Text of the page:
A Sermon Delivered On Sunday Morning, August 4, 1861, By Pastor C. H. Spurgeon, At The Metropolitan Tabernacle, Newington.
And another also said, “Lord, I will follow you: but—.” (Luke 9:61)
1. When you have walked through a cemetery, you have frequently seen over a grave a broken column, intended to memorialize the death of someone who was taken away in the prime of manhood, before as yet his life had come to its climax. I shall take that picture of the broken column to represent my text. It is a broken text. You expected me to go on and to conclude the sentence: I have broken it off abruptly. That broken column shall also represent the broken resolutions of very many who were once in a hopeful state. As if prepared to witness a good profession, they said, “Lord, I will follow you,” when there came a heavy blow from the withering hand of sin; and the column was broken short with a “but.” So let my text stand. I will not finish it. But do not let your determination stand so. The Lord grant by his effectual grace that while you mourn with sincere grief the grave of many a fair resolve which never attained the maturity of true discipleship—cut off with the fatal “but” of indecision, you may now be quickened to newness of life. Thus you shall come to the fulness of the stature of a man in Christ. Thus, as a building fitly framed together and growing to completeness, you shall be made fit for a habitation of God through the Spirit.
2. “Lord, I will follow you: but—.” How remarkably does Scripture prove to us that the mental characteristics of mankind are the same now as in the Saviour’s day! We occasionally hear stories of old skeletons being dug up which are greater in stature than men of these times. Some credit the story, some do not, for there are many who maintain that the physical conformation of man is today just what it always was. Certainly, however, there can be no dispute whatever among observant men as to the identity of the inner nature of man. The gospel of Christ may well be an unchanging gospel, for it is a remedy which has to deal with an unaltering disease. The very same objections which were made to Christ in the days of his flesh are made to his gospel now. The same effects are produced under the ministry of Christ’s servants in these modern times as were produced by his own ministry. Still the promised hopes which make glad the preacher’s heart, are blasted and withered by the same blights and the same mildews which of old withered and blasted the prospects of the ministry during our Lord’s own personal sojourn in the world. Oh! what hundreds, indeed, what myriads of people we have whose consciences are aroused, whose judgments are a little enlightened, and yet they vacillate—they live and die unchanged. Like Reuben, “unstable as water, they do not excel.” They wish to follow Christ, but something lies in the way: they wish to join with him in this generation, but some difficulty suggests itself: they wish to enter the kingdom of heaven, but there is a lion in the street. They lie in the bed of the sluggard instead of rising up with vigour and striving to enter in at the narrow gate.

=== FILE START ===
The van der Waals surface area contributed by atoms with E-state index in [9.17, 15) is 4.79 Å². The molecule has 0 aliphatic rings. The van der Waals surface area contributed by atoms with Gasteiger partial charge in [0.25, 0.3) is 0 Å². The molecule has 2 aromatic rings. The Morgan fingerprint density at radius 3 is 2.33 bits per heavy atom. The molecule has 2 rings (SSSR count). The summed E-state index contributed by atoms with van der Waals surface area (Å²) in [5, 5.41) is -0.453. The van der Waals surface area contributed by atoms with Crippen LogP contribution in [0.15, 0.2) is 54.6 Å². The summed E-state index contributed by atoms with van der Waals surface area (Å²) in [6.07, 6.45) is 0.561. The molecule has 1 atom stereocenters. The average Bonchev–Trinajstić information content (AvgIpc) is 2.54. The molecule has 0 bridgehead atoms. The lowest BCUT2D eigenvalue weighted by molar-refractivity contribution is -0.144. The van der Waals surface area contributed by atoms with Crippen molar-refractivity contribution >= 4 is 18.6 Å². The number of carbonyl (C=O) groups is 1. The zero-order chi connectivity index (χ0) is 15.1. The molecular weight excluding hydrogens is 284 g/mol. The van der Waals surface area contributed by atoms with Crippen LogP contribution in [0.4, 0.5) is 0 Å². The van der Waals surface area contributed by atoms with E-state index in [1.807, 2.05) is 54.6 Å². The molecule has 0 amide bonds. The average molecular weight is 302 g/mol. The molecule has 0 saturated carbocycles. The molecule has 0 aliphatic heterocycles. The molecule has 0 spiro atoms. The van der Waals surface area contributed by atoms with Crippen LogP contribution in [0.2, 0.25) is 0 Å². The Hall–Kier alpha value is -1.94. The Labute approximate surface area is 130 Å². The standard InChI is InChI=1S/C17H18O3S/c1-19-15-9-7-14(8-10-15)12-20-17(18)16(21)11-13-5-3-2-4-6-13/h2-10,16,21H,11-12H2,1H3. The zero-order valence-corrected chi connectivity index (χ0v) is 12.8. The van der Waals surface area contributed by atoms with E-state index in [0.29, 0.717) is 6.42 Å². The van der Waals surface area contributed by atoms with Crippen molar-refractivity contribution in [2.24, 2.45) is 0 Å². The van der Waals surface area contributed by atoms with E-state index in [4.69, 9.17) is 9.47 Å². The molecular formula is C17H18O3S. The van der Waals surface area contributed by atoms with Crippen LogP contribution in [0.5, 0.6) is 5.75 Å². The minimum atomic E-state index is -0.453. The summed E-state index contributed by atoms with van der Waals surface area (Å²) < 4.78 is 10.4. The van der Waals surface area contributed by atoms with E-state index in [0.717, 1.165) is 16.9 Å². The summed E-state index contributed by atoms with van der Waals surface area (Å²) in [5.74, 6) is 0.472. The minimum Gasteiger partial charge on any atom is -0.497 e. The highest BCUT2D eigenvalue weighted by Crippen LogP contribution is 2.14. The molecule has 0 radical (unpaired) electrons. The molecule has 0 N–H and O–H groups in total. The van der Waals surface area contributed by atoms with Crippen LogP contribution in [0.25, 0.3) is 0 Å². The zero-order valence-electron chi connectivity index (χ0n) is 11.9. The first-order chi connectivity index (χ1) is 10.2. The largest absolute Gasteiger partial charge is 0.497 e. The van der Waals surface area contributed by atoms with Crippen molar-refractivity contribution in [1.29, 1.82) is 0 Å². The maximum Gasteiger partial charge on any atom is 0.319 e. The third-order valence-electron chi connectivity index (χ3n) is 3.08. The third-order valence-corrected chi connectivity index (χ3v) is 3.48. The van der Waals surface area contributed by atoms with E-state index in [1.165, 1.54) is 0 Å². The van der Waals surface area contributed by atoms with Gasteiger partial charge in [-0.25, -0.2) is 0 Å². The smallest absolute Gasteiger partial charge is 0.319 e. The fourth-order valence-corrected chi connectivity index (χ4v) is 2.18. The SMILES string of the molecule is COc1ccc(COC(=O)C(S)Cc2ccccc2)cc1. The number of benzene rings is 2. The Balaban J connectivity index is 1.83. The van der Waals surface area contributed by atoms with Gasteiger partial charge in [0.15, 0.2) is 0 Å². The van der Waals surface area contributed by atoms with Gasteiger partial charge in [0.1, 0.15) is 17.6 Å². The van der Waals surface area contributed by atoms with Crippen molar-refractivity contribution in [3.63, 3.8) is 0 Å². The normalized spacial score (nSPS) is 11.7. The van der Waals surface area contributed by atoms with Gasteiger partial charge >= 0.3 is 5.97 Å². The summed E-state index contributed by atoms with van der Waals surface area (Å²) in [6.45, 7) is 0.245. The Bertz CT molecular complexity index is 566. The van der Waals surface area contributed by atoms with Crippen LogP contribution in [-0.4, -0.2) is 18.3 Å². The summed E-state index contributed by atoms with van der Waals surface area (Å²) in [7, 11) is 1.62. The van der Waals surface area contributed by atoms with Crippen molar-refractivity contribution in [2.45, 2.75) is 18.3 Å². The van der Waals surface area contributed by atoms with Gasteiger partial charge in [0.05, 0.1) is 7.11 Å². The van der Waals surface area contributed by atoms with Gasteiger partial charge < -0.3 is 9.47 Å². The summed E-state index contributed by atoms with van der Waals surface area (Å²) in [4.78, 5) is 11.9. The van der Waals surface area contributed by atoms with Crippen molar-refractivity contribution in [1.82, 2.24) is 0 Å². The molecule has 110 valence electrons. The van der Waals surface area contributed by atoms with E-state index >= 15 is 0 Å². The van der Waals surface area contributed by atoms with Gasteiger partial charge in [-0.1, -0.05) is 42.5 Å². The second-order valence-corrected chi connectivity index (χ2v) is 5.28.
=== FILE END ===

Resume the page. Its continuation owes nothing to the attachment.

3. May the Holy Spirit in all the plenitude of his power be with us this morning, so that while I shall deal with the character indicated by the text, he may deal with the conscience of those assembled. I can merely attempt what he can effectually perform. I can only speak the words; it is for him to draw the bow, fit the arrow to the string, and send it home between the joints of the harness. May some who have been in the state of those described by the text be brought today to solemn consideration, and to a serious decision through the Holy Spirit of God.
4. We would labour to do three things. First of all, let us endeavour to expose your excuses, “Lord, I will follow you, but—.” Secondly, I will try to expose the ignorance which lies at the bottom of the objection which you offer. Then, thirdly, in the most solemn manner, I would endeavour to bring before your mind’s eye, oh you who vacillate like Felix, your sin and your danger, so that your “buts” may now be put away—so that your profession may be made with unfaltering tongue—so that you may henceforth, in very deed, follow Christ wherever he goes.
5. I. First, then, TO EXPOSE YOUR OBJECTIONS.